We are thrilled to be back in France after a long absence, visiting family and friends stateside. The earth is alive and the vineyards are buzzing with activity.
The deep rural Languedoc region still has native trees and wild herbs and bushes and flowers, what we call the ‘garrigue’, interspersed among the miles and miles of vineyards. Wild foraging and bouquet gathering are constant weekend activities. First, it was the wild asparagus and iris.
Now it is the poppies and acacia trees blooming which make a beautiful base for beignet, or, in English, donuts.
The Bear has been out, foraging for borage flowers to garnish one of his masterful dishes, lime marinated daurade, ceviche style with the delicate Timut pepper. We drank our sparkling Crémant de Limoux with this and it was fabulous!
Daurade carpaccio with Crémant de Limoux
We received the recipe from our friend Patricia Wells, the celebrated American chef and cookbook writer, who made this for us one day in her Paris apartment. The recipe is below.
The first bud break in the vineyards is the most stunning, chartreuse green, with the tender leaves coming first and now the baby grapes have appeared.
Young grapes and the beautiful azure sky
The vines already display their inherent vigor by each one turning into a small bushy tree. This will, over the summer, necessitate several rounds of pruning to keep the vine under control, and so that the winemaker can get the yield that he or she is looking for. Bulk wines with little character often come from vineyards yielding up to 200 (even more) hectoliters per hectare. (A hectoliter is 26.4 gallons.) Even though higher yields are allowed in most appellations, our winemakers average somewhere around 40 hectoliters per hectare. They keep their yield low in order to make more concentrated wines with personality and character. Obviously, this results in many fewer bottles to sell, which is one of the reasons we are so amazed at the affordable prices, of our outstanding wines.
Busy planning an incredible event for October.
We are once again thrilled to be welcoming our Mediterranean club members to this region. It gives us an immense sense of joy for people to see this undiscovered gem, which exemplifies the concept of “luxe rural”, the profound luxury that comes from spending one’s time surrounded by the unpolluted and undisturbed beauty of nature in the authentic centuries-old rural lifestyle of France. Our friend Sarah Hargreaves has created a fabulous itinerary for our Mediterranean club members to get to know some of the jewels of the region.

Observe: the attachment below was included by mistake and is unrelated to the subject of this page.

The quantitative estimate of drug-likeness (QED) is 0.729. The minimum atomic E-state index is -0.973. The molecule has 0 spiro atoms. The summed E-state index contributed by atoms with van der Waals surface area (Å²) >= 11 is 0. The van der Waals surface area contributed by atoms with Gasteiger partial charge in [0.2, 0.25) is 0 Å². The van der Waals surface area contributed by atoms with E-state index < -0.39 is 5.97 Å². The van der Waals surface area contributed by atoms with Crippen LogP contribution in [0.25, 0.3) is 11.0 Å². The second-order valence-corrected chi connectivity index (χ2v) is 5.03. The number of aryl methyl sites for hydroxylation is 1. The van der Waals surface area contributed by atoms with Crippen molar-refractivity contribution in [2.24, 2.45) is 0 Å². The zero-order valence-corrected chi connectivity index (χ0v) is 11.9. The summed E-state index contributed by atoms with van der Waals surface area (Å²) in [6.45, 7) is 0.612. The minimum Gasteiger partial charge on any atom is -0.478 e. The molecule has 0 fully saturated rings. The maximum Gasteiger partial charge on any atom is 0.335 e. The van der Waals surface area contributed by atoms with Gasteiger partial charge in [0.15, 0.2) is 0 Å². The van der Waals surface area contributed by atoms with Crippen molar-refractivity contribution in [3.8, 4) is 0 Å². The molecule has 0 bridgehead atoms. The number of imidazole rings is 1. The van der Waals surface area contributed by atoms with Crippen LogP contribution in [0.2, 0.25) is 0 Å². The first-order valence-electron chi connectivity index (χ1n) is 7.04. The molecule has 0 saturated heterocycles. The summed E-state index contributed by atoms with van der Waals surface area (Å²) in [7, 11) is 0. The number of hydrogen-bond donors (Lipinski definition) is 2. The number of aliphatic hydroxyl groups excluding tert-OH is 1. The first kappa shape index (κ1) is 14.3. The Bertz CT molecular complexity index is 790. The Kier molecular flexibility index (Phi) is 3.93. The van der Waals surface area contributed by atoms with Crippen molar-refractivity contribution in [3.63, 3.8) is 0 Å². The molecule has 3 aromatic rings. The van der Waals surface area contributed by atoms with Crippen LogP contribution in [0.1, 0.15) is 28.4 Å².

We wish everyone a joyful spring and if you ever want to reach out to either of us individually here are our email addresses:
firstname.lastname@example.org & email@example.com
À votre santé! 🥂
Carol Bailey and Steve Medwell
Founders, Princess and Bear Wines
Carpaccio de Daurade L’Atelier Saint-Germain de Joël Robuchon
L’Atelier de Joël Robuchon’s Fish Capaccio Makes 4 servings
When this beautiful and carefully seasoned carpaccio is on the menu at Robuchon’s Saint-Germain Atelier, it’s my first taste, my first course, on every visit. I regularly prepare the carpaccio at home as well, for the sea-fresh flavors marry so beautifully with the touch of spice, zest of lime, gentle crunch of the chives. While in France I use daurade (known as sea bream, similar to porgy), other good choices include Alaskan wild-caught Pacific halibut or Atlantic pole-and-line mahi-mahi.
In a large, shallow container, combine the lime juice, fleur de sel, black pepper, and olive oil. Whisk to blend.
With the knife, cut the filets into paper-thin, bite-sized slices, beginning with the thickest part of the filet. Toss the fish with the dressing. Cover the container with plastic wrap and refrigerate for at least 20 minutes and up to 1 hour.
At serving time, drain the fish slices one by one and arrange attractively in an even, thin layer on the chilled plates. Season each with the lime zest, Espelette pepper, chives, fleur de sel, Timut pepper, as well as borage flowers and shiso, if using. Serve immediately.